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Capecitabine Plus Irinotecan Tested as Colorectal Cancer Regimen

Capecitabine Plus Irinotecan Tested as Colorectal Cancer Regimen

BIRMINGHAM, England—Combining capecitabine (Xeloda) and irinotecan (Camptosar) is feasible at doses effective for treating colorectal cancer, according to David Kerr, MD, DSc. He reviewed early capecitabine/irinotecan trials and said that the combination should be evaluated in phase III trials against metastatic cancer, as adjuvant treatment, and using oral formulations of both drugs. Dr. Kerr is professor of clinical oncology at the CRC Institute for Cancer Studies, Birmingham, England. Dr. Kerr said that the combination is attractive because the two drugs have different molecular mechanisms of action, both are active in colorectal cancer, and sequential combination of low doses of irinotecan and capecitabine has been "highly curative" in preclinical studies. Irinotecan also has activity in tumors resistant to fluoropyrimidines.

Dr. Kerr reviewed phase I/II studies done by several groups in the United Kingdom, the Netherlands, France, Germany, Italy, and the United States. "The ongoing US/European phase I trial is important because all of us are interested in what comes of a truly oral combination," Dr. Kerr said.

Different Dose Levels

The maximum tolerated dose (MTD) in the UK/NL study was capecitabine 1,250 mg/m² twice daily, days 1 to 14, and irinotecan 300 mg/m² as a 30-minute IV infusion on day 1. Dr. Kerr said that patients are continuing at dose level 4 to confirm the recommended dose. "Preliminary efficacy is promising, with responses at every dose level," he said.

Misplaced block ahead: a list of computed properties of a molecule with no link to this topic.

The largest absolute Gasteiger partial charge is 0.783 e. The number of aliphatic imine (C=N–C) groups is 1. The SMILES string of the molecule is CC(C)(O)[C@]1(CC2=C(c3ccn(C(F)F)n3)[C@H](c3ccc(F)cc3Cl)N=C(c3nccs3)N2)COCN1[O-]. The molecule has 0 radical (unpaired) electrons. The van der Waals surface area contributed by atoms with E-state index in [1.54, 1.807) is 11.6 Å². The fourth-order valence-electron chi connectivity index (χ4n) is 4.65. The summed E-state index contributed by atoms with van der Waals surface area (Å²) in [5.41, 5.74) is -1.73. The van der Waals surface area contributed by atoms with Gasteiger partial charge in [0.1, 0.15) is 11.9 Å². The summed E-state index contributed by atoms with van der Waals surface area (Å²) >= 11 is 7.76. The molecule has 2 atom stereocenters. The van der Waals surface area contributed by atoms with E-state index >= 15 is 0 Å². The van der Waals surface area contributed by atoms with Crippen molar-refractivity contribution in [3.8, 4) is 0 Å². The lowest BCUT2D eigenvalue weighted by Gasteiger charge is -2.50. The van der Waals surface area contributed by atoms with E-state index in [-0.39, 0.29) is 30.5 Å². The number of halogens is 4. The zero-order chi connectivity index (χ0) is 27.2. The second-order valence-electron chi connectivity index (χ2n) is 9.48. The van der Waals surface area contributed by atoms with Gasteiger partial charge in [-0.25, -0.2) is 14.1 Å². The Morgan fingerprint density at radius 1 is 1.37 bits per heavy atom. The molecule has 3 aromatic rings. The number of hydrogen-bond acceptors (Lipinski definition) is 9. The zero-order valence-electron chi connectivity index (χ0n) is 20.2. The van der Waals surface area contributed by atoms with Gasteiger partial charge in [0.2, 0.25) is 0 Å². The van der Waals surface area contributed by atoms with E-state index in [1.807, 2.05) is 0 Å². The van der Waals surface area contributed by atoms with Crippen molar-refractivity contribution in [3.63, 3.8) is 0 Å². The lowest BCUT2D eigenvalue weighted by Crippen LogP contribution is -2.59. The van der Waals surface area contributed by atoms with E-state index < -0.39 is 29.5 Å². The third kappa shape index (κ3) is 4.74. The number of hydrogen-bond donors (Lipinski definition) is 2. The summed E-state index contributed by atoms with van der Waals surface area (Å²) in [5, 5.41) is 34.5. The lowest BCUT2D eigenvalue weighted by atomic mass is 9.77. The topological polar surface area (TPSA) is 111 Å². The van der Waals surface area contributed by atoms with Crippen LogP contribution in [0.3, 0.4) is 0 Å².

Toxicity at dose level 3 caused German researchers to back down a dose level to capecitabine 1,000 mg/m² twice daily for days 1 to 14 and 22 to 35 every 7 weeks, and irinotecan 70 mg/m² on a weekly × 6 schedule every 7 weeks. Trying a fractionated irinotecan schedule in an attempt to reduce the incidence of severe alopecia proved to be a successful strategy. The overall response rate was 45%.

Dose levels in the Italian phase II study appeared to be "plucked out of the air," according to Dr. Kerr. Grade 3/4 diarrhea, hand-foot syndrome, and neutropenia were seen in 15% to 20% of the first 47 patients, so the study continued with reduced doses (capecitabine 1,000 mg/m² twice daily, days 2 to 14, and irinotecan as a 90-minute IV infusion either 240 mg/m² on day 1 or 120 mg/m² on days 1 and 8, repeated every 21 days. The 34 evaluable patients had an overall response rate of 65%.

"Taken together, these trials suggest that combination capecitabine/irinotecan regimens are feasible at effective doses and that toxicity becomes an issue at irinotecan doses of 250 mg/m²," Dr. Kerr said. Phase III capecitabine/irinotecan studies in advanced metastatic cancer and as adjuvant therapy are planned, probably with irinotecan at 250 mg/m² and capecitabine at 2,000 mg/m² and a cycle that repeats every 3 weeks. Dr. Kerr added that researchers would like to be able to collect basic genetic polymorphism information to help determine which patients are responding to which regimens.

 
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